For 10 years I worked on different properties throughout Central Otago, where I bred my own team of dogs – something I was immensely proud of. I could never imagine doing anything else. I had finally settled in the industry that I absolutely love! Eventually an opportunity came along that would lead me to the hardest decision I have ever had to make – to sell my dogs. I knew that as much as I loved farming, horses and my dogs, that the day would eventually come that it would no longer be an option for me. With much heartache, I decided the opportunity was too great to pass and the decision lead me to the role of Area Manager for the New Zealand Merino Company. I now live in the brilliant small town of Omarama where I am amongst the hills that I once used to roam.

What's one achievement you are most proud of?

An achievement I’m most proud of is not having listened to those who told me I couldn’t do what I’ve done.

What makes you truly happy?

I’m most happy when I’m around my friends, family and my animals.

What do you love the most about being a rural woman?

I love being a rural woman due to the fact that there are so many different opportunities available out there, and generally speaking, rural women aren’t afraid to give something new a really good shot.

Tell me about a time when you felt worried about your own or someone else’s health, safety or wellbeing on the farm, boat or in some other aspect of rural life.

There have been many occasions I’ve been worried for my own or someone else’s health, safety and wellbeing on the farm. One that comes to the forefront of my mind (that’s happened more than once) is slipping quite some way down a hill towards a bluff while out mustering. I’ve always worn good boots out on the hills and have my hill pole with me at all times. The best measures can be taken to minimise risks but as we all know, things can still go wrong.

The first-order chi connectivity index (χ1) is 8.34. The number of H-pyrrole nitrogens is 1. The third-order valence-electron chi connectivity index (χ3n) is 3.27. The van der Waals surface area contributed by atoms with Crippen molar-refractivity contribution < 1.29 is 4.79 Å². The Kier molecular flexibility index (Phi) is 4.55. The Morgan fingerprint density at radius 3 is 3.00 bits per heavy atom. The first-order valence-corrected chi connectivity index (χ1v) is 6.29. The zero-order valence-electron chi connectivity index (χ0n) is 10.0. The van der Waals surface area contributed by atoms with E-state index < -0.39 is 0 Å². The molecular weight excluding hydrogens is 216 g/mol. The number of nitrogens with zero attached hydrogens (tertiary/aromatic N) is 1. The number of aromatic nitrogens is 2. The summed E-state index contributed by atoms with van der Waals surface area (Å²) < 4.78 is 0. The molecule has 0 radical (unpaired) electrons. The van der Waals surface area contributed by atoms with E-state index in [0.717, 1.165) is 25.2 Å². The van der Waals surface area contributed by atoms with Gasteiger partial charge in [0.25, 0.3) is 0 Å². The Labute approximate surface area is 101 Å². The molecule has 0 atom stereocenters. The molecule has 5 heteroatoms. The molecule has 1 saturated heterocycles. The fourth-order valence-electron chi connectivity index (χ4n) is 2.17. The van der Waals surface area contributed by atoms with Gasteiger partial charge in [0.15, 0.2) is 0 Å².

What practical things did or could you, your partner and / or others do to prevent someone from getting hurt?

I think fatigue, complacency and the ‘she’ll be right’ attitude play a huge part in the many accidents we hear about. Complacency is a huge one that scares me the most. We are so conditioned to doing many of the jobs we do, that we start to take the risks involved for granted. Complacency is dangerous and it kills! Training can be given for various tasks but ultimately the individual will become responsible for themselves. Attitude and experience come in to play as does peer pressure. We need to feel that we can say we’re not comfortable or experienced enough to carry out a task if we don’t feel safe.

"I’ve always worn good boots out on the hills and have my hill pole with me at all times."

Is there a time, place or scenario when your partner / workers are more willing to make changes to the way work is done? 

In my experience it always comes too late. Change happens when something has gone wrong or someone has already been hurt.

If you could give any advice to another rural woman about work health and safety in rural industries, about influencing change in business - or just in general - what would it be?

Keep fighting for what’s right and what you believe in! Change will come if we all band together.

Share your story!

Everybody knows someone who could be making smarter, safer and healthier choices.

No matter what role you play, where you live or what you do, we all have a responsibility to look out for the health, safety and wellbeing of ourselves and those around us.  

30 years ago no-one wore seatbelts. Today we do it without even thinking about it.

Join the conversation today.